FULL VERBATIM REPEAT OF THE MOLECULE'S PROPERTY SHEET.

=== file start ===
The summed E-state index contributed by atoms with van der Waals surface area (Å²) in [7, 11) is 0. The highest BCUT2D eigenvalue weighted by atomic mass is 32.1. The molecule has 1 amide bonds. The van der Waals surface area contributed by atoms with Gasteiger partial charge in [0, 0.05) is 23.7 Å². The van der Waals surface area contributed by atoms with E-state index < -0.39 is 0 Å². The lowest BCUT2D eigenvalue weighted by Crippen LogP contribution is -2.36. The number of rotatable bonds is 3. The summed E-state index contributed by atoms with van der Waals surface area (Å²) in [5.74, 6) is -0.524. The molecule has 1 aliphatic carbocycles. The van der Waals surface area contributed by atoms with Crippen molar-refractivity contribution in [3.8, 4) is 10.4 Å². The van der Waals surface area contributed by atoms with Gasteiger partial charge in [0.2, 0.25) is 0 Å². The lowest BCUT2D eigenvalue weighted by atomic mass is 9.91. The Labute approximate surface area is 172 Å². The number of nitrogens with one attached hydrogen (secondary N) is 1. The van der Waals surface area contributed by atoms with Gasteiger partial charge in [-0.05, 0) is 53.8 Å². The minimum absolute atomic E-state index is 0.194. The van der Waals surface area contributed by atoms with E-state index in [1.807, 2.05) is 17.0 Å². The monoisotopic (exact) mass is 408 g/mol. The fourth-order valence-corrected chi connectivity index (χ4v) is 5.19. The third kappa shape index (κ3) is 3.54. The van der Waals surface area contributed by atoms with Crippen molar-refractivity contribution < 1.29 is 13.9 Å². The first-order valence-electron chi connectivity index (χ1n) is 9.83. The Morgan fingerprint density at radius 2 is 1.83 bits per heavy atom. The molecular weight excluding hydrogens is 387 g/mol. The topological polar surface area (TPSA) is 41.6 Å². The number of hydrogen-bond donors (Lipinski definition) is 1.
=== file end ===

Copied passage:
The summed E-state index contributed by atoms with van der Waals surface area (Å²) in [7, 11) is 0. The highest BCUT2D eigenvalue weighted by atomic mass is 32.1. The molecule has 1 amide bonds. The van der Waals surface area contributed by atoms with Gasteiger partial charge in [0, 0.05) is 23.7 Å². The van der Waals surface area contributed by atoms with E-state index < -0.39 is 0 Å². The lowest BCUT2D eigenvalue weighted by Crippen LogP contribution is -2.36. The number of rotatable bonds is 3. The summed E-state index contributed by atoms with van der Waals surface area (Å²) in [5.74, 6) is -0.524. The molecule has 1 aliphatic carbocycles. The van der Waals surface area contributed by atoms with Crippen molar-refractivity contribution in [3.8, 4) is 10.4 Å². The van der Waals surface area contributed by atoms with Gasteiger partial charge in [0.2, 0.25) is 0 Å². The lowest BCUT2D eigenvalue weighted by atomic mass is 9.91. The Labute approximate surface area is 172 Å². The number of nitrogens with one attached hydrogen (secondary N) is 1. The van der Waals surface area contributed by atoms with Gasteiger partial charge in [-0.05, 0) is 53.8 Å². The minimum absolute atomic E-state index is 0.194. The van der Waals surface area contributed by atoms with E-state index in [1.807, 2.05) is 17.0 Å². The monoisotopic (exact) mass is 408 g/mol. The fourth-order valence-corrected chi connectivity index (χ4v) is 5.19. The third kappa shape index (κ3) is 3.54. The van der Waals surface area contributed by atoms with Crippen molar-refractivity contribution < 1.29 is 13.9 Å². The first-order valence-electron chi connectivity index (χ1n) is 9.83. The Morgan fingerprint density at radius 2 is 1.83 bits per heavy atom. The molecular weight excluding hydrogens is 387 g/mol. The topological polar surface area (TPSA) is 41.6 Å². The number of hydrogen-bond donors (Lipinski definition) is 1.